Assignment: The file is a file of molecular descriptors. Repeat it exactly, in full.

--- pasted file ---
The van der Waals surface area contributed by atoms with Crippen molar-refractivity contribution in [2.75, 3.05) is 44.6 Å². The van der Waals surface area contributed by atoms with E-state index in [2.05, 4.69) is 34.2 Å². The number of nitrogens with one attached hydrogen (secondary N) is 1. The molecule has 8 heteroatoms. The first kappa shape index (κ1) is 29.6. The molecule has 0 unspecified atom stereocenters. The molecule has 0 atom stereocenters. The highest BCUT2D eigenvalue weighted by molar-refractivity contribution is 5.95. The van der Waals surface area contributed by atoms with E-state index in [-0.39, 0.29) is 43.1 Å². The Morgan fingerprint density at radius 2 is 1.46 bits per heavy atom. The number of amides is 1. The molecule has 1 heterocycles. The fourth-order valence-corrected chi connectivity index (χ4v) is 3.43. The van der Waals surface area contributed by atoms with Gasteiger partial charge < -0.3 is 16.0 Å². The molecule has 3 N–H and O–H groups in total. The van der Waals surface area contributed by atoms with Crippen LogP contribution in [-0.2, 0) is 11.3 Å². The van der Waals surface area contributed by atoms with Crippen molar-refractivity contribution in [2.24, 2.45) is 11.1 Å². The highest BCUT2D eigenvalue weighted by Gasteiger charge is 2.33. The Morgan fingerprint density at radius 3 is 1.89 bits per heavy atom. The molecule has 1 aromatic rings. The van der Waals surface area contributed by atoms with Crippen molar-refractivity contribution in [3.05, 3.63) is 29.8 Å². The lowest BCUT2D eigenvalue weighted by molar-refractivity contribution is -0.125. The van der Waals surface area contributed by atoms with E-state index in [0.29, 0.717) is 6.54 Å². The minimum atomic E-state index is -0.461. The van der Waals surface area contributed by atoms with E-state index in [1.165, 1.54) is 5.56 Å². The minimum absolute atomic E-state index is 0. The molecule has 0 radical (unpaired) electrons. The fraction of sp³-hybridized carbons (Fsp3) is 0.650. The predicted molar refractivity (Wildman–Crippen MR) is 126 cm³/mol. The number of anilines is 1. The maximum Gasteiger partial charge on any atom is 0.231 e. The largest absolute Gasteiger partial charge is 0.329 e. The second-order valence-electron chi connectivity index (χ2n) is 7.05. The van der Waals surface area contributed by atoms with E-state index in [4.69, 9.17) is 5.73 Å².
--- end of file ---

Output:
The van der Waals surface area contributed by atoms with Crippen molar-refractivity contribution in [2.75, 3.05) is 44.6 Å². The van der Waals surface area contributed by atoms with E-state index in [2.05, 4.69) is 34.2 Å². The number of nitrogens with one attached hydrogen (secondary N) is 1. The molecule has 8 heteroatoms. The first kappa shape index (κ1) is 29.6. The molecule has 0 unspecified atom stereocenters. The molecule has 0 atom stereocenters. The highest BCUT2D eigenvalue weighted by molar-refractivity contribution is 5.95. The van der Waals surface area contributed by atoms with E-state index in [-0.39, 0.29) is 43.1 Å². The Morgan fingerprint density at radius 2 is 1.46 bits per heavy atom. The number of amides is 1. The molecule has 1 heterocycles. The fourth-order valence-corrected chi connectivity index (χ4v) is 3.43. The van der Waals surface area contributed by atoms with Gasteiger partial charge < -0.3 is 16.0 Å². The molecule has 3 N–H and O–H groups in total. The van der Waals surface area contributed by atoms with Crippen LogP contribution in [-0.2, 0) is 11.3 Å². The van der Waals surface area contributed by atoms with Crippen molar-refractivity contribution in [2.24, 2.45) is 11.1 Å². The highest BCUT2D eigenvalue weighted by Gasteiger charge is 2.33. The Morgan fingerprint density at radius 3 is 1.89 bits per heavy atom. The molecule has 1 aromatic rings. The van der Waals surface area contributed by atoms with Crippen molar-refractivity contribution in [3.05, 3.63) is 29.8 Å². The lowest BCUT2D eigenvalue weighted by molar-refractivity contribution is -0.125. The van der Waals surface area contributed by atoms with E-state index in [0.29, 0.717) is 6.54 Å². The minimum atomic E-state index is -0.461. The van der Waals surface area contributed by atoms with E-state index in [1.165, 1.54) is 5.56 Å². The minimum absolute atomic E-state index is 0. The molecule has 0 radical (unpaired) electrons. The fraction of sp³-hybridized carbons (Fsp3) is 0.650. The predicted molar refractivity (Wildman–Crippen MR) is 126 cm³/mol. The number of anilines is 1. The maximum Gasteiger partial charge on any atom is 0.231 e. The largest absolute Gasteiger partial charge is 0.329 e. The second-order valence-electron chi connectivity index (χ2n) is 7.05. The van der Waals surface area contributed by atoms with E-state index in [4.69, 9.17) is 5.73 Å².